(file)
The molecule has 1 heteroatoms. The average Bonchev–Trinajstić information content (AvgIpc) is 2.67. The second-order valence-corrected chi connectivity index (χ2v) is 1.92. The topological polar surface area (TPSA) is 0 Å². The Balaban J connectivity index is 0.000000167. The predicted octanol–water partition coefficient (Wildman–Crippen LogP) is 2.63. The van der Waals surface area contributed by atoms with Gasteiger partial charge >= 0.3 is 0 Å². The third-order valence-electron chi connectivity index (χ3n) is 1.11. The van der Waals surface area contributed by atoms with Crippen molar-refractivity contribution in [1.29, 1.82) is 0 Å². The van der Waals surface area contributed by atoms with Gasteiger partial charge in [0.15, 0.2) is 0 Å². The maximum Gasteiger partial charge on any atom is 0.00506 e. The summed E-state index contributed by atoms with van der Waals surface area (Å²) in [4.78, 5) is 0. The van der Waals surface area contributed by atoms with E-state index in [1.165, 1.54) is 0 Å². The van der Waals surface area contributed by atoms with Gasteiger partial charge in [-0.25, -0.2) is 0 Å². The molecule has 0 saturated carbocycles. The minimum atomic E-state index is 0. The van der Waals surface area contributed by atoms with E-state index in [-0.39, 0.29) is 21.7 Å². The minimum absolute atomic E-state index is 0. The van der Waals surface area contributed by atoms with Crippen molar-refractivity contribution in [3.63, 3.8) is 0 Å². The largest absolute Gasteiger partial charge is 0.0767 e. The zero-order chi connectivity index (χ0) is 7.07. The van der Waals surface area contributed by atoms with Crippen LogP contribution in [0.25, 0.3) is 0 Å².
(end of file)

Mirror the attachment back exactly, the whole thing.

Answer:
The molecule has 1 heteroatoms. The average Bonchev–Trinajstić information content (AvgIpc) is 2.67. The second-order valence-corrected chi connectivity index (χ2v) is 1.92. The topological polar surface area (TPSA) is 0 Å². The Balaban J connectivity index is 0.000000167. The predicted octanol–water partition coefficient (Wildman–Crippen LogP) is 2.63. The van der Waals surface area contributed by atoms with Gasteiger partial charge >= 0.3 is 0 Å². The third-order valence-electron chi connectivity index (χ3n) is 1.11. The van der Waals surface area contributed by atoms with Crippen molar-refractivity contribution in [1.29, 1.82) is 0 Å². The van der Waals surface area contributed by atoms with Gasteiger partial charge in [0.15, 0.2) is 0 Å². The maximum Gasteiger partial charge on any atom is 0.00506 e. The summed E-state index contributed by atoms with van der Waals surface area (Å²) in [4.78, 5) is 0. The van der Waals surface area contributed by atoms with E-state index in [1.165, 1.54) is 0 Å². The van der Waals surface area contributed by atoms with Gasteiger partial charge in [-0.25, -0.2) is 0 Å². The molecule has 0 saturated carbocycles. The minimum atomic E-state index is 0. The van der Waals surface area contributed by atoms with E-state index in [-0.39, 0.29) is 21.7 Å². The minimum absolute atomic E-state index is 0. The van der Waals surface area contributed by atoms with Crippen molar-refractivity contribution in [3.63, 3.8) is 0 Å². The largest absolute Gasteiger partial charge is 0.0767 e. The zero-order chi connectivity index (χ0) is 7.07. The van der Waals surface area contributed by atoms with Crippen LogP contribution in [0.25, 0.3) is 0 Å².